Forum for Science, Industry and Business

Sponsored by:     3M 
Search our Site:

 

Researchers discover a protein responsible for shaping the nervous system

08.12.2005


A team of researchers led by The Hospital for Sick Children (SickKids), the University of Toronto (U of T) and Cold Spring Harbor Laboratory have discovered a protein that is responsible for shaping the nervous system. This research was made possible with the support of a $1.5-million NeuroScience Canada Brain Repair ProgramTM team grant that enabled scientists from across Canada to work together and fast track their research. This research is reported in the December 8, 2005 issue of the journal Neuron.



"We discovered that p63 is the major death-promoting protein for nerve cells during fetal and post-natal development," said Dr. David Kaplan, the paper’s senior author, senior scientist at SickKids, professor of Molecular Genetics, Medical Genetics & Microbiology at U of T, Canada Research Chair in Cancer and Neuroscience, and co-team leader on the NeuroScience Canada Brain Repair Program grant with Dr. Freda Miller of SickKids. "Proteins such as p63 that regulate beneficial cell death processes during development may cause adverse affects later in life by making us more sensitive to injury and disease."

At birth, the nervous system has twice the number of nerve cells than needed. The body disposes of the excess cells by eliminating those that go to the wrong place or form weak or improper connections. If this process does not happen, the nervous system cannot function properly. The expression of the p63 protein guides the nervous system in disposing of the ineffective nerve cells. The protein is from the p53 family of tumour suppressor proteins that is mutated in many human cancers.


While p63 is involved in determining which nerve cells die, the research team also suspects that it determines whether nerve cells die when injured or in neurological and neurodegenerative diseases such as Alzheimer’s and Parkinson’s diseases.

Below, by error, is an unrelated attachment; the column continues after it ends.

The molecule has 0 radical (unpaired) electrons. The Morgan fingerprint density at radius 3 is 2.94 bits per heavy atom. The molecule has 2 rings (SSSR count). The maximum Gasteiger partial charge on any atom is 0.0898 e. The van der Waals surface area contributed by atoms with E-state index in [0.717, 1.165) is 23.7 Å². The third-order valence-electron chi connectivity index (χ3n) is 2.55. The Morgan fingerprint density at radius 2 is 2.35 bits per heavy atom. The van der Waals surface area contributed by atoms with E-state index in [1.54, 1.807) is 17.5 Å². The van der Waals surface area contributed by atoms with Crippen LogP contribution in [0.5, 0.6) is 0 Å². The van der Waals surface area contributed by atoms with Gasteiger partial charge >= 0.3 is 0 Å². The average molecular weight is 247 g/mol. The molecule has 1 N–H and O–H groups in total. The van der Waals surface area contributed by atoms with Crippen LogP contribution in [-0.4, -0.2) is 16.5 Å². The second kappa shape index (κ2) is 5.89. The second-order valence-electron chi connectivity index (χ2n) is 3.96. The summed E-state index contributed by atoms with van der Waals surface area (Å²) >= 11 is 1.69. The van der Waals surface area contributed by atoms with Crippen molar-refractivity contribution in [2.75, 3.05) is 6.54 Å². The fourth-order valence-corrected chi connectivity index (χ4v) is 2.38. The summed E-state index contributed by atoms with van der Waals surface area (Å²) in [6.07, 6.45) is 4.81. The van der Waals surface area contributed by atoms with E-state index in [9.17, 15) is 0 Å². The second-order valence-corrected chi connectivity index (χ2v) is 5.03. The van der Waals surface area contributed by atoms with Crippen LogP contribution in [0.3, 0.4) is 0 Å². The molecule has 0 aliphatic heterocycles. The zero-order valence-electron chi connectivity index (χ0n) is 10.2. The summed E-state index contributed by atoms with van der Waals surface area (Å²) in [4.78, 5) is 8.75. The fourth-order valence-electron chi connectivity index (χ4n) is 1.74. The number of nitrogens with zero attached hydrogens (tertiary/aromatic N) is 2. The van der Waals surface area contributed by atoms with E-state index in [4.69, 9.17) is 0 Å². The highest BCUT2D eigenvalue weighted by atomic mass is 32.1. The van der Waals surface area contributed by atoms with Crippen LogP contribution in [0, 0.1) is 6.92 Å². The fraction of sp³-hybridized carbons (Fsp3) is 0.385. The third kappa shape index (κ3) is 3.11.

"The discovery of this new protein represents hope for thousands of people affected by neurological and neurodegenerative disorders, such as multiple sclerosis, Parkinson’s, Alzheimer’s and schizophrenia, as well as spinal cord injury," says the Honourable Michael H. Wilson, Chair of NeuroScience Canada, a national umbrella organization for neuroscience research, whose Brain Repair Program helped support this research. "Because this protein is responsible for the death of nervous systems cells, understanding how we could inhibit its functions could represent survival for many patients across Canada."

Ten million Canadians of all ages will be affected by a disease, disorder or injury of the brain, spinal cord or nervous system. These conditions number more than 1,000. Fifty per cent of all Canadians -- about 15 million people -- have had a brain disorder impact their family. Based on Health Canada data, the economic burden of these disorders is conservatively estimated at 14 per cent of the total burden of disease, or $22.7 billion annually; however, when disability is included, the economic burden reaches 38 per cent or more, according to the World Health Organization. However, despite the magnitude of the problem, neuroscience research, with just $100 million total in operating grants in Canada annually, is still greatly under funded in this country.

To this end, future research for the research team involves testing whether p63 is the key protein that determines whether nerve cells die when injured or in neurodegenerative diseases, and will identify drugs that will prevent p63 from functioning that may be used to treat these conditions.

Other members of the research team include Dr. Freda Miller, Canada Research Chair in Developmental Neurobiology, Dr. W. Bradley Jacobs, Daniel Ho and Dr. Fanie Barnabe-Heider, all from SickKids, Dr. William Keyes and Dr. Alea Mills from Cold Spring Harbor Laboratory in Cold Spring Harbor, New York, and Dr. Jasvinder Atwal and Dr. Gregory Govani of Dr. Miller’s and Kaplan’s former group from McGill University.

Chelsea Gay | EurekAlert!